4. Kaster, Wings of the Falcon, 301 n. 27; cf. J. Gray, Canaanites, 124. Another epithet of Mary.
  5. Kaster, Wings of the Falcon, 301 n. 27. The epithet is reminiscent of Maria Stella Maris, “Mary Star of the Sea,” in Roman Catholicism.
  6. Yahuda, Language of the Pentateuch, 23 n. 1.
  7. Budge, Gods of the Egyptians, I:xvi, II:220-221.
  8. Chicago Assyrian Dictionary, K, 47, citing CT, 23, 36:51 52; cf. Tawil, Akkadian Lexical Companion for Biblical Hebrew, 156-157.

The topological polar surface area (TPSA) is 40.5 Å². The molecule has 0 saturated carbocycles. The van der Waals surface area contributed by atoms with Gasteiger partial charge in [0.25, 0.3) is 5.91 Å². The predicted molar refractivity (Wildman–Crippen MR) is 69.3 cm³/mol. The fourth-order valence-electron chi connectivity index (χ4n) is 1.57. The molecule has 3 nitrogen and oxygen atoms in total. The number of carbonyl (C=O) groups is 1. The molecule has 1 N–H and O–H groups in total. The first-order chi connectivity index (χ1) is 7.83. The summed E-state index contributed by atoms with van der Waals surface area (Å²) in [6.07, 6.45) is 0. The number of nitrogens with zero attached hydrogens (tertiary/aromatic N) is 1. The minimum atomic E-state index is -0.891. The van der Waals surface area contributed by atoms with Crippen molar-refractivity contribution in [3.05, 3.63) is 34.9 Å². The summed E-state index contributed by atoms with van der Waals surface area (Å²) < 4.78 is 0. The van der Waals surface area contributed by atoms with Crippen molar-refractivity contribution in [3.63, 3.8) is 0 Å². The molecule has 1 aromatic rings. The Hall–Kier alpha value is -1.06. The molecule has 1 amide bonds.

9. C. J. Bleeker, “The Religious Significance of Light,” Journal of the Ancient Near Eastern Society of Columbia University, 5 (1973):33.
  10. Bleeker, JANES, 5:23 25.
  11. Journal of Egyptian Archaeology, 21 (1935):5 n. 2.
  12. Albright, Yahweh and the Gods of Canaan, 232 n. 69.
  13. http://www.crivoice.org/enumaelish.html , and http://www.sron.nl/~jheise/akkadian/enuma1.pdf .

Bibliography


  • Tawil, H. An Akkadian Lexical Companion for Biblical Hebrew. Jersey City, NJ: KTAV, 2009.